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Another Shoe Drops In LAUSD Hacker Scandal

The School District sends out a new round of letters informing parents and teachers that personal information has been compromised.

By Carl J. PetersenPublished 2 months ago 4 min read
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“We take your child’s privacy and the security of your child’s data seriously, and deeply regret that this incident occurred.”


As LAUSD parents attempt to recover from three days of disruptions due to Superintendent Carvalho’s botched handling of labor negotiations, a new surprise showed up in some mailboxes. Despite past assurances that the District had intercepted a “one-time” attack on its computer systems during the 2022 Labor Day weekend and prevented any access to sensitive information, parents and teachers are reporting that they are now receiving “Notice of Data Breach” letters. It is not clear if the recipients are among the “approximately 2,000” current and former students the District was forced to acknowledge after an investigation by “The 74” or if this is an entirely new group of victims.

The letter that I reviewed was dated March 22, 2023, which is 200 days after the District shut down its system in an attempt to secure the data that it contained and 234 days after Russian hackers first compromised the system. The parent who received the letter was warned that “one or more files that included your child’s name and medical information” was identified in a “review of the files involved”. It did not say if the child’s information was actually found on the Dark Web or if it was simply in a file that was known to be compromised.

While the letter included information about steps the parent could take to protect their child’s credit, including requesting copies of their credit reports and placing Fraud Alerts and Credit Freezes on their accounts, it did not specify any actions that the LAUSD was taking to protect the student. Most notably, there were no offers of free credit monitoring as is usually standard practice when there is a breach of computer systems.

The letter also ignored the fact that it was the child’s medical information that was exposed. This violation of privacy has the potential of being traumatic to not only the student but to their parents. While this genie cannot be placed back in the bottle, an offer of counseling seems like it would have been appropriate.

Also worth noting is that the letter was “signed” with a generic “Los Angeles Unified School District,” not by Superintendent Carvalho or any person that he has placed in charge. Noticeably, instead of the Superintendent’s flashy new logo, it is marked with the old one. Apparently, the bad news is not conducive to Carvalho’s attempts at rebranding the district in his image.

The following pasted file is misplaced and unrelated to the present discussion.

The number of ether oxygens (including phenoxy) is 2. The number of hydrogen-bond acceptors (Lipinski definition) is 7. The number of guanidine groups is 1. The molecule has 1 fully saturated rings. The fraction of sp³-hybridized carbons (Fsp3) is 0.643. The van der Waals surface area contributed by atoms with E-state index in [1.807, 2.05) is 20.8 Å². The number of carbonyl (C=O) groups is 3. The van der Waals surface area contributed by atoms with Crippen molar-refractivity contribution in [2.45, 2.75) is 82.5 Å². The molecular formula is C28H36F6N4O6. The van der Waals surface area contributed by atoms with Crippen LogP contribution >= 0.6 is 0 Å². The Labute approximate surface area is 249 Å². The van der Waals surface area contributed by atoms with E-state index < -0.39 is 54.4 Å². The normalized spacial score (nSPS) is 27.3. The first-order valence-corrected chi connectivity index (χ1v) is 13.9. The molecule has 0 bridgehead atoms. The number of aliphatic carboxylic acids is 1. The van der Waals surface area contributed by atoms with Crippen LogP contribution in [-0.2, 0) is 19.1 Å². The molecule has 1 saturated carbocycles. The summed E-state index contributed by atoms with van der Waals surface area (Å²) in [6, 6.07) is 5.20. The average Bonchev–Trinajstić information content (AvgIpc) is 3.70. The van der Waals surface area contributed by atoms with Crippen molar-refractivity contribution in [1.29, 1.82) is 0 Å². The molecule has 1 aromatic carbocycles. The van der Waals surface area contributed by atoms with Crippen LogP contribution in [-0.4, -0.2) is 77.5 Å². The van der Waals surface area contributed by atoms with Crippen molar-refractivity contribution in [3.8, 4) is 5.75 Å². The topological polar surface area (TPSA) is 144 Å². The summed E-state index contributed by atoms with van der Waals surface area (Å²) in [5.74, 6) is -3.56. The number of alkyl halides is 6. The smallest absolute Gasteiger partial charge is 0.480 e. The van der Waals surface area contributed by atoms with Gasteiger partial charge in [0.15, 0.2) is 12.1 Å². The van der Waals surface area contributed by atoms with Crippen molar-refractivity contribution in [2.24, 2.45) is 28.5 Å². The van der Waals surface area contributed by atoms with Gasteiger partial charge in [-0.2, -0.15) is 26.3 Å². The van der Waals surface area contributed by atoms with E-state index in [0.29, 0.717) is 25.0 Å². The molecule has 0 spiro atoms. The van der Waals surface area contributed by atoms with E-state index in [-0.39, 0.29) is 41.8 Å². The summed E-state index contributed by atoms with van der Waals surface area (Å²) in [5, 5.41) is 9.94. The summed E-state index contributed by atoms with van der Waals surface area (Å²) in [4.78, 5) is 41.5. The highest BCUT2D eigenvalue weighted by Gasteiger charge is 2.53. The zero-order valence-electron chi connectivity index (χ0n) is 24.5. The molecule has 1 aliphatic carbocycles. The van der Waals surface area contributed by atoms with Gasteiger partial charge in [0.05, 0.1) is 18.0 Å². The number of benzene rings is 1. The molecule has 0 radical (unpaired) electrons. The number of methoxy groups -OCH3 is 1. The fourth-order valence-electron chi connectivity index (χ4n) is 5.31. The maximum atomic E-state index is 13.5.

This latest round of notices is only exacerbating the feeling of mistrust by the public in the management of the LAUSD. At this point, there have been enough shoe drops to supply a consortium of octopuses. With the Superintendent unwilling to provide truthful information to the victims of this computer hack, the School Board needs to take control with the following actions:

  • Begin an independent investigation that looks into how the District’s computer systems were compromised. There was a time when the LAUSD Inspector General’s office could have been delegated this task, but the previous board majority decimated this office in an attempt to prevent the investigation of charter schools that were breaking the rules.
  • Appoint an independent body to determine exactly what data was compromised, how much of it is unaccounted for, and ensure that all potential victims have been properly notified.
  • Conduct an independent audit of the funds that have been spent in the aftermath of the hack. While the Superintendent’s office may have convinced the Board that he needed to be able to spend money without approval to deal with the consequences of the hack, this should not mean that he is not held accountable for ensuring that it was spent wisely.
  • Make credit monitoring and trauma counseling available to anyone victimized by the illegal release of information.


Carl Petersen is a parent advocate for public education, particularly for students with special education needs. He was elected to the Northridge East Neighborhood Council and is the Education Chair. As a Green Party candidate in LAUSD’s District 2 School Board race, he was endorsed by Network for Public Education (NPE) Action. Dr. Diane Ravitch has called him “a valiant fighter for public schools in Los Angeles.” For links to his blogs, please visit Opinions are his own.

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About the Creator

Carl J. Petersen

Carl Petersen is a parent advocate for students with SpEd needs and public education. As a Green Party candidate in LAUSD’s District 2 School Board race, he was endorsed by Network for Public Education (NPE) Action. Opinions are his own.

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